Archive:July 21, 2016

Massachusetts issues guidelines for using third-party robo-advisers
Bank of England Launches FinTech Accelerator
Impact of Brexit and UK FinTech

Massachusetts issues guidelines for using third-party robo-advisers

By Susan P. Altman and C. Todd Gibson

In April 2016, the Massachusetts Securities Division issued a policy statement with respect to the fiduciary obligations of state-registered advisers providing robo-advice.  The MSD has now issued further regulatory guidance in a new Policy Statement with respect to the use of third-party robo-advisers by state-registered investment advisers.  The MSD noted the significant growth in popularity of third-party robo-advisers and the increasing number of state-registered investment advisers working with third-party robo-advisers.

The new guidance describes minimum disclosure that state-registered investment advisers using third-party robo-advisers must provide to investors in order to meet Massachusetts regulatory requirements, including:

  • Clearly identifying the robo-advisers and explaining their services;
  • Notifying investors that, when applicable, they could get the services directly from the robo-adviser without paying additional fees to the state-registered investment adviser;
  • Describing the value provided to the investor by the state-registered investment adviser;
  • Specifically identifying the services the state-registered adviser cannot perform, such as having no ability to access, select, change or customize the portfolio structure or investment products at the robo-adviser;
  • Identifying limitations of available investment products offered to the client through the robo-adviser; and
  • Using customized, easy-to-understand disclosure language.

Most importantly perhaps, the investment advisers must charge an advisory fee that is reasonable in light of fees charged by others providing essentially the same services.  An investor is usually charged a fee by both the investment adviser and the robo-adviser based on a percentage of the investor’s assets under management.  Massachusetts state-regulated advisers will have to demonstrate the value behind the fees they charge on top of the robo-adviser’s fees, such as specialized knowledge of the products or the investor’s personal circumstances.

The Policy Statement can be found here.

Bank of England Launches FinTech Accelerator

By Jonathan Lawrence

On 17 June 2016 the Governor of the Bank of England announced that the Bank is launching a FinTech Accelerator to work in partnership with FinTech firms to harness innovations for its own requirements as a central bank. In return, it will offer firms the chance to demonstrate their solutions for issues facing policymakers.  The Accelerator will deploy innovative technologies on issues that matter to the Bank’s mission and operations. The Accelerator will appoint FinTech firms to run short Proof of Concept (POC) projects in a number of priority areas.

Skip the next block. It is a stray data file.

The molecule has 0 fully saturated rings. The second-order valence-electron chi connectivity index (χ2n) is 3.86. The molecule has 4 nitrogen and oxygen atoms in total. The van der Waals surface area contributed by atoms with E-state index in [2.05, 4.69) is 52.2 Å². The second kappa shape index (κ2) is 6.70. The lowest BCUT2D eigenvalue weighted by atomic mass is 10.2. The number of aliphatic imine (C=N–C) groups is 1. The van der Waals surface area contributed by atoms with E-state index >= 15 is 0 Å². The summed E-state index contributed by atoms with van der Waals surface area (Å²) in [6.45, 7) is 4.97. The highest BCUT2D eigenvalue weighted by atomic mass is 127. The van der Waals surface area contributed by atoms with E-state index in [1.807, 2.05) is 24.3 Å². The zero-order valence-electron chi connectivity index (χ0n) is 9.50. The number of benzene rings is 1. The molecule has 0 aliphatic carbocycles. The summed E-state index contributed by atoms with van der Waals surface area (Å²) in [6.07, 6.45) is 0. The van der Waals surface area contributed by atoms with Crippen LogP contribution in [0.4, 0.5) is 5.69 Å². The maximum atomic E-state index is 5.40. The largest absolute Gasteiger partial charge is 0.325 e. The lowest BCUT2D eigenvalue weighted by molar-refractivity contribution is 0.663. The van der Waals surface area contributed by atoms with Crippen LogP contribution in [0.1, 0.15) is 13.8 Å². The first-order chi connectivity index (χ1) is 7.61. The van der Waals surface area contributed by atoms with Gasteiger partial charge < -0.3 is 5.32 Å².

Some examples of current projects:

  • BitSight: Uses publicly available bulk data to assess firms’ cyber resilience, including looking for evidence of malware on a firm’s systems, signs of known software vulnerabilities, or weak encryption, which can be used to form a view on the information security of a firm over time. For the POC, the Bank’s own resilience will be evaluated.
  • Privitar: Provides tools to anonymise and desensitise data. The Bank will first test this software on a manufactured dataset to examine the analytical value of the desensitised data. It will then look to assess the capability of the tool on data held internally to establish if this will allow the Bank to provide wider access to data for researchers within the Bank.
  • PwC: Understanding the technology of blockchain and distributed ledger, working with PwC. The team built a multi-node scalable distributed ledger environment, which contained several smart contracts to illustrate the applications of the technology. This has enabled the Bank to better understand the resiliency benefits and practical limitations of the technology.

The Bank is interested in new ways of structuring and analysing large data sets and data gained in regulatory reporting. Other areas of interest are around machine learning, particularly in relation to anomaly detection and pattern recognition. The Bank would welcome expressions of interest or proposals for the Bank to participate in, or act as a silent observer or partner with an existing pilot distributed ledger network. Pilots should test how the technology functions in ‘real world’ scenarios.

Impact of Brexit and UK FinTech

by Jonathan Lawrence, Stephen Moller, Jacob Ghanty and Tom Wallace

A month has passed since the UK referendum vote to leave the European Union. Now that the initial dust is starting to settle, we have set out to examine various potential impacts on the UK FinTech sector. We consider areas including:

  • regulation and passporting
  • data protection and data sharing
  • anti-money laundering and know your customer
  • human capital
  • the role of banks
  • London as a global FinTech centre
  • venture capital

For our long form insight piece, please click here.

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